Joshua, who receives orders from God to march around Jericho for seven days, to blow horns on the seventh day and shout and, God said, the walls of the city would fall. (Joshua 6)
The shepherd boy David who goes at a giant enemy without armor but with the Name of the Lord. (1 Sam 17)
A teenager believes God’s Word as it comes to her through an angel—an angel who tells her that she will give birth to the Messiah (Luke 1)
And JESUS himself—Jesus believes his Father so completely that he agrees to die on the cross—taking the sins of the whole world on himself.
These are all examples of faith—faith that is strong in weakness—and rich in need.
And that’s what God is calling US to be.
· God is calling us to trust him and not to worry.
· God is calling us to believe His Word and his sweet promises—to believe God so that we listen for what HE has to say to us—and then, when we have heard, to do what he says.
As long as we think we need to protect ourselves by being smart or wise we will not experience the strength, or the wealth, of God.
Last Sunday the Lord spoke to us through someone among us who is neither strong nor wealthy. One of our women brought us a verse from Philippians (1:6):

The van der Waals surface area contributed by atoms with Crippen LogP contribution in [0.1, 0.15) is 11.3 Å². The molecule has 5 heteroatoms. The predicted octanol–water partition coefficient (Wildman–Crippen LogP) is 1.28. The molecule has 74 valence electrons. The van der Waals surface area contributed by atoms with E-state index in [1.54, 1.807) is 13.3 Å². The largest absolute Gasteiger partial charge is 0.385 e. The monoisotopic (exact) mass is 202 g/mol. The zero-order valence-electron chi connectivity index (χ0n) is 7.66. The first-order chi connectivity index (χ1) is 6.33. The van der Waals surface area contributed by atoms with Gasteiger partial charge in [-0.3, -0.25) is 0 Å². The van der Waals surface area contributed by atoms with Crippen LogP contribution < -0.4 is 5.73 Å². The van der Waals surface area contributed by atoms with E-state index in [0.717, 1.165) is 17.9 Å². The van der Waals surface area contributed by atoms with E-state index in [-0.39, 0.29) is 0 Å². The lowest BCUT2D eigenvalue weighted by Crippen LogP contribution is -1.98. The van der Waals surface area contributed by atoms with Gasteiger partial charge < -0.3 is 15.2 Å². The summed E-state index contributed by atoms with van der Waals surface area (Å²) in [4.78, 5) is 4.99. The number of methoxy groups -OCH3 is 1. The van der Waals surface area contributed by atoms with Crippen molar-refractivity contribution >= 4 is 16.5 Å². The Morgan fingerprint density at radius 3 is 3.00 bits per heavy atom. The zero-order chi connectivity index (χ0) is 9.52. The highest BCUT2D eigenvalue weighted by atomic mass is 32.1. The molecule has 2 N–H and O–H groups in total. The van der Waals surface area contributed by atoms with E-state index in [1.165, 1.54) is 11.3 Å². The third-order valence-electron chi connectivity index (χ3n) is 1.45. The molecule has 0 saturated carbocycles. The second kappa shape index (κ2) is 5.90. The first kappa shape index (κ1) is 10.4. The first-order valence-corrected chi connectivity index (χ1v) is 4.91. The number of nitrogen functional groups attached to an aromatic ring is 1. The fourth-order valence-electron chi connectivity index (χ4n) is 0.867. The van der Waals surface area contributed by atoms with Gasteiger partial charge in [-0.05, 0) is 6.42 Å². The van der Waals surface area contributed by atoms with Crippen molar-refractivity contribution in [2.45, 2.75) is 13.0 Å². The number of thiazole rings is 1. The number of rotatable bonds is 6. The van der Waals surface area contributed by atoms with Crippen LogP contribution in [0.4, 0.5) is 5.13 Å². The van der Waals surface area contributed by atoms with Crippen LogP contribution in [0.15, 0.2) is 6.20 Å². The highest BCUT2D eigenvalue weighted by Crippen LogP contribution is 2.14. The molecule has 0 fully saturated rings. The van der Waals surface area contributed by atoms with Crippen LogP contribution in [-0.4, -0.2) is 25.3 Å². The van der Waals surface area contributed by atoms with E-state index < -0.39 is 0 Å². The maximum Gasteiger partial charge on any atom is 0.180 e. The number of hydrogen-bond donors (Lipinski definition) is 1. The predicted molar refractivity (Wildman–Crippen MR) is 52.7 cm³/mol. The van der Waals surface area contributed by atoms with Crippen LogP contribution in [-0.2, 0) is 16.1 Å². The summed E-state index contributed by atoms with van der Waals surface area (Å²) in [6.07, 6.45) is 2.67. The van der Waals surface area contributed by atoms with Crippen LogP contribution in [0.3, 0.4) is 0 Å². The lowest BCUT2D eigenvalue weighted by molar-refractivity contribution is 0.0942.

I am convinced that He Who began a good work in you will continue until the day of Jesus Christ [right up to the time of His return], developing [that good work] and perfecting and bringing it to full completion in you.
He is doing that—though the way he does it is sometimes confusing to us unless we consider it from God’s point of view.
We know that as a body of believers. And we know that as individuals.
God normally brings us down before He lifts us up.
And that’s why we have the scriptures we do today –
SLIDE - From Matthew 11, where it says that God has hidden spiritual truths from those who think of themselves as wise and clever – and, has, instead, revealed them to the “childlike,” or as the Greek says, to little babies.
SLIDE - In 2nd Corinthians Paul boasts in his weaknesses – we’ll come back to that…
SLIDE - In Revelation the Lord speaks to the church at Sardis and says they are rich even though they are poor and suffering!
SLIDE - And then, in Acts 6, God takes the complaints of Greek speaking believers and uses it to expand the organization and spiritual leadership of the first church.